"The TASER is the only weapon the police have that doesn't rely on pain compliance," Ashley says. Batons, beanbag rounds and rubber bullets can be used as nonlethal law enforcement tools, but they are only effective if a suspect ultimately surrenders. Although such weapons are often referred to as "less lethal," Ashley disagrees with this characterization. "Nothing is risk-free," he says, adding, "A TASER is not less lethal, it's nonlethal."
There are hitches. For instance, TASERs will not work properly in situations where the probes get caught in a target's clothing too far from the body to deliver a jolt, only one probe makes contact or the wires connecting the probes to the gun are damaged. "We need that tool that will absolutely incapacitate someone for 10–to–15 seconds without longterm effect," Ashley says. "TASER gets us closer to that than any other weapon has."
An investigation into the mid-October death of Robert Dziekanski, 40, at Vancouver International Airport after Royal Canadian Mounted Police used a TASER to subdue him will either confirm or contradict Ashley's view. Investigations are also underway into the deaths a month later of Robert Knipstrom, 36, in Chilliwack, British Columbia, and Howard Hyde, 45, in Dartmouth, Nova Scotia, after they were TASERed.
The technology on which current TASER weaponry is based was created in the 1970s by physicist John H. "Jack" Cover, a former director of science and engineering for the space division of aircraft maker North American Aviation (which Boeing bought in 1996). Cover's invention, however, required the use of gunpowder to discharge its probes and was considered a firearm. Cover named his invention "TASER" after a fictional weapon in Victor Appleton's 1911 adventure book Tom Swift and His Electric Rifle.
TASER International's first widely used product—the AIR TASER Model 34000, which ran on a nine-volt battery—hit the market in late 1994. When the trigger on the 34000 was pressed, it would administer a charge for 30 seconds during which the shooter could place the device on the ground and get a safe distance away from the person receiving the jolt, says Steve Tuttle, the company's vice president of communications.
For the Advanced TASER M26 that debuted in 1999, the company tweaked the number of pulses per second and their duration in order to achieve a higher level of muscle incapacitation. The goal was to do a better job of stopping individuals aggressive enough to overcome the previous model's charge, which Tuttle says stopped 84 percent of people. The M26, which ran on eight AA batteries, also recorded the time and date each time it was fired as a means of curbing misuse.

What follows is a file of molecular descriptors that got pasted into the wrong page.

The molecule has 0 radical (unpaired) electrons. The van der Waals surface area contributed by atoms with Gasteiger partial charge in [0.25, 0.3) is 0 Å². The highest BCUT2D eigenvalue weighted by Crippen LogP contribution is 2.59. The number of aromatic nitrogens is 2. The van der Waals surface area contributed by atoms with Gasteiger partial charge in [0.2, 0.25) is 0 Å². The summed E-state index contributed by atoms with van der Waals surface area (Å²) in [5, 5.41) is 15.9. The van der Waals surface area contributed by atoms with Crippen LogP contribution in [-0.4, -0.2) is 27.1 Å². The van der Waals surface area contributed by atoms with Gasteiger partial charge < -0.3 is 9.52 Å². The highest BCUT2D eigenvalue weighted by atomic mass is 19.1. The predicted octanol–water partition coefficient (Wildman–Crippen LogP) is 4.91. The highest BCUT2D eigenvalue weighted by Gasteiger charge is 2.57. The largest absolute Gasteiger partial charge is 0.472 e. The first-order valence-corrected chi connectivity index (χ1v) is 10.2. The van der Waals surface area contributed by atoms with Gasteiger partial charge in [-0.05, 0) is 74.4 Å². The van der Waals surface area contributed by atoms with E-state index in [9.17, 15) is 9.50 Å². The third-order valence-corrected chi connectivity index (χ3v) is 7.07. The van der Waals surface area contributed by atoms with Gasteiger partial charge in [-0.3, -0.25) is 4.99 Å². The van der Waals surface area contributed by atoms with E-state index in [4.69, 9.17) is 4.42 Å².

The X26 followed in 2003 and was 60 percent lighter and smaller than its predecessor, in part because it ran on two lithium ion camera batteries. In addition to having two LED lights to illuminate a target, the X26 also featured a new waveform that, Tuttle says, more efficiently delivered a shock to the body. Whereas the range of earlier TASERs was 15 feet (4.6 meters), the X26's probes could travel as far as 35 feet (10.5 meters).
The next generation TASER—the eXtended Range Electronic Projectile (XREP)—is being designed to fire wireless probes as far as 65 feet (20 meters) from a half-ounce (14-gram) cartridge that fits into any standard 12-gauge shotgun. TASER plans to start training instructors in the XREP's use by the middle of next year. Another new weapon under development is the Shockwave, which Tuttle refers to as "an area-denial system" that simultaneously fires six TASER cartridges up to 25 feet. Scheduled for availability late next year, the Shockwave is designed to be used by military and Homeland Security personnel at airports, checkpoints and other open spaces.
The company expects it will need to weather a storm of scrutiny in Canada in the coming months similar to what it experienced in 2005, when the U.S. Securities and Exchange Commission launched an informal inquiry after reports questioned the weapon's safety. That inquiry was dropped the following year.